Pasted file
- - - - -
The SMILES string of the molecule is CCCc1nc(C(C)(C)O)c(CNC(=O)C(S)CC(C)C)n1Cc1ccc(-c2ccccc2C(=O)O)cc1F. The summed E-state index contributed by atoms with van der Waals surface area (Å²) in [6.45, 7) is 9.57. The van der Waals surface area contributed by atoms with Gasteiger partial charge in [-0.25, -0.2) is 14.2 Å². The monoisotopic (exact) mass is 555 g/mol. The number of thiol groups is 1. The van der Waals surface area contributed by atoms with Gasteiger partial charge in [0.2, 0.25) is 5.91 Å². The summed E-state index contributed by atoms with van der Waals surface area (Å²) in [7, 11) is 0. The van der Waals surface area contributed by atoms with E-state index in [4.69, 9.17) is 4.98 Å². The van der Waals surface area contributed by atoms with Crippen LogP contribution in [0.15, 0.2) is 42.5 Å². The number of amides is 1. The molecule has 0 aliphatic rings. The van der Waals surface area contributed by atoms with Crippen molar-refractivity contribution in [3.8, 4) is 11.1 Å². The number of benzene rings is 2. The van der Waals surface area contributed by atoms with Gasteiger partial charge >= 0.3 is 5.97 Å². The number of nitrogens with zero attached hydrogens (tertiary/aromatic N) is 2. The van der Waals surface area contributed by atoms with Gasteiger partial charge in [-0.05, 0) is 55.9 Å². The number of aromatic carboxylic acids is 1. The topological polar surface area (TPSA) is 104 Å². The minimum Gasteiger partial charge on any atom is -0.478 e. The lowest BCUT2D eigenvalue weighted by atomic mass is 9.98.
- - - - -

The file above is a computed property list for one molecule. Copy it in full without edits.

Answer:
The SMILES string of the molecule is CCCc1nc(C(C)(C)O)c(CNC(=O)C(S)CC(C)C)n1Cc1ccc(-c2ccccc2C(=O)O)cc1F. The summed E-state index contributed by atoms with van der Waals surface area (Å²) in [6.45, 7) is 9.57. The van der Waals surface area contributed by atoms with Gasteiger partial charge in [-0.25, -0.2) is 14.2 Å². The monoisotopic (exact) mass is 555 g/mol. The number of thiol groups is 1. The van der Waals surface area contributed by atoms with Gasteiger partial charge in [0.2, 0.25) is 5.91 Å². The summed E-state index contributed by atoms with van der Waals surface area (Å²) in [7, 11) is 0. The van der Waals surface area contributed by atoms with E-state index in [4.69, 9.17) is 4.98 Å². The van der Waals surface area contributed by atoms with Crippen LogP contribution in [0.15, 0.2) is 42.5 Å². The number of amides is 1. The molecule has 0 aliphatic rings. The van der Waals surface area contributed by atoms with Crippen molar-refractivity contribution in [3.8, 4) is 11.1 Å². The number of benzene rings is 2. The van der Waals surface area contributed by atoms with Gasteiger partial charge >= 0.3 is 5.97 Å². The number of nitrogens with zero attached hydrogens (tertiary/aromatic N) is 2. The van der Waals surface area contributed by atoms with Gasteiger partial charge in [-0.05, 0) is 55.9 Å². The number of aromatic carboxylic acids is 1. The topological polar surface area (TPSA) is 104 Å². The minimum Gasteiger partial charge on any atom is -0.478 e. The lowest BCUT2D eigenvalue weighted by atomic mass is 9.98.